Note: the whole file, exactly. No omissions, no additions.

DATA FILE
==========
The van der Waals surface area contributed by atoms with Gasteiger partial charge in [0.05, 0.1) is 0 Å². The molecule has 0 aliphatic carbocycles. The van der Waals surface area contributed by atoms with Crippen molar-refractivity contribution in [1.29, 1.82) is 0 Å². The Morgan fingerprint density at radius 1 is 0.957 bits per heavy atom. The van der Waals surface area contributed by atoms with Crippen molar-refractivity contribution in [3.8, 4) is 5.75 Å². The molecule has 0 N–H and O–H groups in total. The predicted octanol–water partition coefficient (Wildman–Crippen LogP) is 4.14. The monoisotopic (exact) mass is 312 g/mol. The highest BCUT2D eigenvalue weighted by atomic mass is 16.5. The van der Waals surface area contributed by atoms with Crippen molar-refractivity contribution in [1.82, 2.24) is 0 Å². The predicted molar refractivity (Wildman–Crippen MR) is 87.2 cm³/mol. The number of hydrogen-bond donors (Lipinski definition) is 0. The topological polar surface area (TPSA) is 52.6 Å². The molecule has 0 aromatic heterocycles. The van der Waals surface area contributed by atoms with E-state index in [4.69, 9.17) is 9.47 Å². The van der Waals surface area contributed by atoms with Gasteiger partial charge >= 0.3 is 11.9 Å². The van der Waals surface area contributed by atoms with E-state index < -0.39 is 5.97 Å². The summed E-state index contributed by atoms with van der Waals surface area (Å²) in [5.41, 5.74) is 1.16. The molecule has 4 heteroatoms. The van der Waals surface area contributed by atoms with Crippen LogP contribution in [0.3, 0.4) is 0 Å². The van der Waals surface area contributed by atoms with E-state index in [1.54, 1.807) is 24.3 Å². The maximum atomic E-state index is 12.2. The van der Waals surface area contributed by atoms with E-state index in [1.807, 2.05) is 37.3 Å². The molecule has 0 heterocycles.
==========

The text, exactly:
The van der Waals surface area contributed by atoms with Gasteiger partial charge in [0.05, 0.1) is 0 Å². The molecule has 0 aliphatic carbocycles. The van der Waals surface area contributed by atoms with Crippen molar-refractivity contribution in [1.29, 1.82) is 0 Å². The Morgan fingerprint density at radius 1 is 0.957 bits per heavy atom. The van der Waals surface area contributed by atoms with Crippen molar-refractivity contribution in [3.8, 4) is 5.75 Å². The molecule has 0 N–H and O–H groups in total. The predicted octanol–water partition coefficient (Wildman–Crippen LogP) is 4.14. The monoisotopic (exact) mass is 312 g/mol. The highest BCUT2D eigenvalue weighted by atomic mass is 16.5. The van der Waals surface area contributed by atoms with Crippen molar-refractivity contribution in [1.82, 2.24) is 0 Å². The predicted molar refractivity (Wildman–Crippen MR) is 87.2 cm³/mol. The number of hydrogen-bond donors (Lipinski definition) is 0. The topological polar surface area (TPSA) is 52.6 Å². The molecule has 0 aromatic heterocycles. The van der Waals surface area contributed by atoms with E-state index in [4.69, 9.17) is 9.47 Å². The van der Waals surface area contributed by atoms with Gasteiger partial charge >= 0.3 is 11.9 Å². The van der Waals surface area contributed by atoms with E-state index < -0.39 is 5.97 Å². The summed E-state index contributed by atoms with van der Waals surface area (Å²) in [5.41, 5.74) is 1.16. The molecule has 4 heteroatoms. The van der Waals surface area contributed by atoms with Crippen LogP contribution in [0.3, 0.4) is 0 Å². The van der Waals surface area contributed by atoms with E-state index in [1.54, 1.807) is 24.3 Å². The maximum atomic E-state index is 12.2. The van der Waals surface area contributed by atoms with E-state index in [1.807, 2.05) is 37.3 Å². The molecule has 0 heterocycles.